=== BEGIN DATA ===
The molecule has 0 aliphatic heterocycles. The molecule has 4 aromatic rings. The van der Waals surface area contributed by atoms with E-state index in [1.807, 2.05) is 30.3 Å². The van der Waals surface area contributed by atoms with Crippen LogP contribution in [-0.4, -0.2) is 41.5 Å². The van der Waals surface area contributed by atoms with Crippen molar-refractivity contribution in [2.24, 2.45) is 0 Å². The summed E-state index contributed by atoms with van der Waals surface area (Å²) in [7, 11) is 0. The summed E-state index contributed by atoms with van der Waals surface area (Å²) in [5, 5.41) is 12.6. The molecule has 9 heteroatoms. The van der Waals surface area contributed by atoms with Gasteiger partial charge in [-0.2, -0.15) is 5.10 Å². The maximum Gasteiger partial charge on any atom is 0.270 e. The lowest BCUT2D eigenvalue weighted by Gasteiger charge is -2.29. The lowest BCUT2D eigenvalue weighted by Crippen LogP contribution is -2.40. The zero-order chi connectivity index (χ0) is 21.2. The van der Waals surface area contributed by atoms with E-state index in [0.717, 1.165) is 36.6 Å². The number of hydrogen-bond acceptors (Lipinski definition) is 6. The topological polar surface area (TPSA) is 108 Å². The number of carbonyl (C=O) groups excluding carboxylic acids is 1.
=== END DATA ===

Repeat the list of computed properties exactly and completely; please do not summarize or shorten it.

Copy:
The molecule has 0 aliphatic heterocycles. The molecule has 4 aromatic rings. The van der Waals surface area contributed by atoms with E-state index in [1.807, 2.05) is 30.3 Å². The van der Waals surface area contributed by atoms with Crippen LogP contribution in [-0.4, -0.2) is 41.5 Å². The van der Waals surface area contributed by atoms with Crippen molar-refractivity contribution in [2.24, 2.45) is 0 Å². The summed E-state index contributed by atoms with van der Waals surface area (Å²) in [7, 11) is 0. The summed E-state index contributed by atoms with van der Waals surface area (Å²) in [5, 5.41) is 12.6. The molecule has 9 heteroatoms. The van der Waals surface area contributed by atoms with Gasteiger partial charge in [-0.2, -0.15) is 5.10 Å². The maximum Gasteiger partial charge on any atom is 0.270 e. The lowest BCUT2D eigenvalue weighted by Gasteiger charge is -2.29. The lowest BCUT2D eigenvalue weighted by Crippen LogP contribution is -2.40. The zero-order chi connectivity index (χ0) is 21.2. The van der Waals surface area contributed by atoms with E-state index in [0.717, 1.165) is 36.6 Å². The number of hydrogen-bond acceptors (Lipinski definition) is 6. The topological polar surface area (TPSA) is 108 Å². The number of carbonyl (C=O) groups excluding carboxylic acids is 1.